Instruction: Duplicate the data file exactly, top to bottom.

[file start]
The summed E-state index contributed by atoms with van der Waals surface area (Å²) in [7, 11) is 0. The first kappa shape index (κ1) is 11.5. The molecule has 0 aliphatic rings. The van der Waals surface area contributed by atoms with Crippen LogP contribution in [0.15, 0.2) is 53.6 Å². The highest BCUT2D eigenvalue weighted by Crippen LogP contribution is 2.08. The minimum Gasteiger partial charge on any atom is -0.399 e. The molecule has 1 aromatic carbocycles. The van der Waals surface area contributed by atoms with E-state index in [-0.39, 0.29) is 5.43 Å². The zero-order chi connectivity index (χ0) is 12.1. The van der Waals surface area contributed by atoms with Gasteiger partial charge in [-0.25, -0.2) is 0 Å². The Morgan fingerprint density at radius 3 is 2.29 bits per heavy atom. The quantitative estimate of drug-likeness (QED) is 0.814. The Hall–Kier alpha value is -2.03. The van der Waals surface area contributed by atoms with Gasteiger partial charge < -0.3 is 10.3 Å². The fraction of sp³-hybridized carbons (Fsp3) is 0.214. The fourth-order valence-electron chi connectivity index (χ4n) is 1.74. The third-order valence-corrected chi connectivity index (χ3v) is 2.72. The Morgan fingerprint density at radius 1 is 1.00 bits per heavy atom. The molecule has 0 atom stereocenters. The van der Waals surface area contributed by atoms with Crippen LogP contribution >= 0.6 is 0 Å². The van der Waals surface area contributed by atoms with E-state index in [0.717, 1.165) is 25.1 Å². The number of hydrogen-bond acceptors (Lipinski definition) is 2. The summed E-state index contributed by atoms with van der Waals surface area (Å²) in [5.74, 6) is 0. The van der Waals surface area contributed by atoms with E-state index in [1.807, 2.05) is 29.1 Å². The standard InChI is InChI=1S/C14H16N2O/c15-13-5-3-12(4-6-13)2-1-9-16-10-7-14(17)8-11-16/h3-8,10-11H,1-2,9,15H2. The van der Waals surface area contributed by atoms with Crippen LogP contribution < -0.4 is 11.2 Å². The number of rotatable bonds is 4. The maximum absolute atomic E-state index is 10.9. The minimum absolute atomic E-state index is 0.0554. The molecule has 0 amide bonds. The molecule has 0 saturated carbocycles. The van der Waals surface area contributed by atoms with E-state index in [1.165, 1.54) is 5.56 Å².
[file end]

The summed E-state index contributed by atoms with van der Waals surface area (Å²) in [7, 11) is 0. The first kappa shape index (κ1) is 11.5. The molecule has 0 aliphatic rings. The van der Waals surface area contributed by atoms with Crippen LogP contribution in [0.15, 0.2) is 53.6 Å². The highest BCUT2D eigenvalue weighted by Crippen LogP contribution is 2.08. The minimum Gasteiger partial charge on any atom is -0.399 e. The molecule has 1 aromatic carbocycles. The van der Waals surface area contributed by atoms with E-state index in [-0.39, 0.29) is 5.43 Å². The zero-order chi connectivity index (χ0) is 12.1. The van der Waals surface area contributed by atoms with Gasteiger partial charge in [-0.25, -0.2) is 0 Å². The Morgan fingerprint density at radius 3 is 2.29 bits per heavy atom. The quantitative estimate of drug-likeness (QED) is 0.814. The Hall–Kier alpha value is -2.03. The van der Waals surface area contributed by atoms with Gasteiger partial charge < -0.3 is 10.3 Å². The fraction of sp³-hybridized carbons (Fsp3) is 0.214. The fourth-order valence-electron chi connectivity index (χ4n) is 1.74. The third-order valence-corrected chi connectivity index (χ3v) is 2.72. The Morgan fingerprint density at radius 1 is 1.00 bits per heavy atom. The molecule has 0 atom stereocenters. The van der Waals surface area contributed by atoms with Crippen LogP contribution >= 0.6 is 0 Å². The van der Waals surface area contributed by atoms with E-state index in [0.717, 1.165) is 25.1 Å². The number of hydrogen-bond acceptors (Lipinski definition) is 2. The summed E-state index contributed by atoms with van der Waals surface area (Å²) in [5.74, 6) is 0. The van der Waals surface area contributed by atoms with E-state index in [1.807, 2.05) is 29.1 Å². The standard InChI is InChI=1S/C14H16N2O/c15-13-5-3-12(4-6-13)2-1-9-16-10-7-14(17)8-11-16/h3-8,10-11H,1-2,9,15H2. The van der Waals surface area contributed by atoms with Crippen LogP contribution < -0.4 is 11.2 Å². The number of rotatable bonds is 4. The maximum absolute atomic E-state index is 10.9. The minimum absolute atomic E-state index is 0.0554. The molecule has 0 amide bonds. The molecule has 0 saturated carbocycles. The van der Waals surface area contributed by atoms with E-state index in [1.165, 1.54) is 5.56 Å².